Tire deflation devices help put an end to pursuits
By Travis Yates
Product development within law enforcement has grown dramatically in the last decade. Mobile laptops, in-car digital video recorders and other tech advances have quickly become the norm in law enforcement. The recent deaths of two Palm Beach County, Fla. deputies while using tire deflation devices have brought up significant questions about the methods and technology used to stop pursuits. This is not the first time the questions have come up.
On July 31, 2007, California Highway Patrol Officer Douglas Russell was struck and killed by a car while he was attempting to deploy tire deflation devices; and on July 9, 2003, two Tennessee Deputies were both killed when they were struck deploying devices. There have also been incidents of officers being struck and killed by other officers while retrieving tire deflation devices. On January 3, 2003, Davis County Iowa Deputy Dennis McElderry became the first deputy in that agency to die in the line of duty when he was struck by another patrol car while deploying tire deflation devices. On September 12, 2005, Arkansas State Trooper Mark Carthron was killed by another trooper as he tried to retrieve tire deflation devices.
It does seem rather odd that in today’s technology-driven environment, the two predominant methods to end pursuits are a string attached to hollow tubes (tire deflation devices) and a technique that pushes one car into another (tactical vehicle intervention).
I’ve seen numerous ideas and examples of methods to enhance and improve the safety of deploying tire deflation devices. Some are currently available while others are still in the developmental stage. Regardless, the ideas are there and hopefully additional safety will follow.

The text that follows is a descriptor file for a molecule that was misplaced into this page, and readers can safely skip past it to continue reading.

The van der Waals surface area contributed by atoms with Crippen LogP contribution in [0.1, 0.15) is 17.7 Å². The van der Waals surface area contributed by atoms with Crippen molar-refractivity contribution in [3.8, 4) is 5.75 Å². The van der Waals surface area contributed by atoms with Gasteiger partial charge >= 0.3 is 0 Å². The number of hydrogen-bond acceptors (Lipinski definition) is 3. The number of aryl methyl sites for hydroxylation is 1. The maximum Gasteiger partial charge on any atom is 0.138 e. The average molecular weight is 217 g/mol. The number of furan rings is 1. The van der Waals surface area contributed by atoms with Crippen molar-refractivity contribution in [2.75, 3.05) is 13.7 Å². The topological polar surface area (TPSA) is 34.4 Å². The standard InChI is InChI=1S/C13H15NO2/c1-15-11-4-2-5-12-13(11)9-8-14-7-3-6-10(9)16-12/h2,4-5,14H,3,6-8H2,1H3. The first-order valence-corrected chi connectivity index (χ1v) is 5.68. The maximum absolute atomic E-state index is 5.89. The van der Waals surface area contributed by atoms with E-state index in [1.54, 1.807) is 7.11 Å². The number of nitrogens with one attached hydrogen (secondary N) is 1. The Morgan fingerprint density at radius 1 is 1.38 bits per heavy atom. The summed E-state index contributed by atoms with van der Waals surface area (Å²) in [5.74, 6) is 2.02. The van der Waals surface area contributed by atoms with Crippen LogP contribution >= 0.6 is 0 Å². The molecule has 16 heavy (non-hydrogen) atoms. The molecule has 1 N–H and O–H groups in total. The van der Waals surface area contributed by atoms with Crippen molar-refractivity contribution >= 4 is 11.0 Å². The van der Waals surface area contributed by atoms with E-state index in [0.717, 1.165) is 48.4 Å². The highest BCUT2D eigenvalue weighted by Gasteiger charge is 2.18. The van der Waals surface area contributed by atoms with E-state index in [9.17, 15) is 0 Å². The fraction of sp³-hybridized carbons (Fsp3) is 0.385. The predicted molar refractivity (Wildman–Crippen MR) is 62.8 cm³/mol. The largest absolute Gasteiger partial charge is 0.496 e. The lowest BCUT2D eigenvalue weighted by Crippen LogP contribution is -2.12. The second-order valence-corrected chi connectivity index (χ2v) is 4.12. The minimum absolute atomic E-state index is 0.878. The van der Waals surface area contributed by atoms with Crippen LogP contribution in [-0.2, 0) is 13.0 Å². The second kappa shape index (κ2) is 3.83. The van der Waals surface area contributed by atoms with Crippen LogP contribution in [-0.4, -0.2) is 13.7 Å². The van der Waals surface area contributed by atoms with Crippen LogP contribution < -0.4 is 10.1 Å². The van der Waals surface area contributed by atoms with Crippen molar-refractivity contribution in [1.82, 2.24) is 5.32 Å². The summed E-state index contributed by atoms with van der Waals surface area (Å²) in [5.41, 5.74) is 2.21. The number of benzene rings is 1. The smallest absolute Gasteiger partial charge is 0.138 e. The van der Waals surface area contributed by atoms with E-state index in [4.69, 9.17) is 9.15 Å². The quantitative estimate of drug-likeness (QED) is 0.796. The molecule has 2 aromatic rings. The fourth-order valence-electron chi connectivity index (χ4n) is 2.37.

Mobile Deployment Systems
Fort Bend County (TX) Sheriff Milton Wright knows the importance of this system.
“In Fort Bend our policy is to stop the cars as soon as possible by whatever means we need. With all 77 of our vehicles outfitted with Mobile Deployment tire deflation units, we now have the element of surprise on our side,” he said.
An important feature of this device is its unique self-decommissioning spikes that “turn off” once the suspect’s vehicle is struck. This prevents tire damage to other vehicles that may be on the road at the same time. Mobile Deployment Systems offers a five year warranty on manufacturer defects and they will replace a unit for free in the first year if used in a pursuit.
Hidden Vehicle Interceptor
With spike strips located in a contained unit sitting next to the road, the push of a remote controlled button up to 500 feet away can quickly deploy the spike strip in front of the suspect vehicle. Once struck, the spikes pull from the magnetic strip and stay with the tire they have punctured. Spikes can be manually replaced for additional use and the Hidden Vehicle Interceptor comes with a one year warranty on the parts.
That attitude will benefit law enforcement well into the future and that future is indeed bright.
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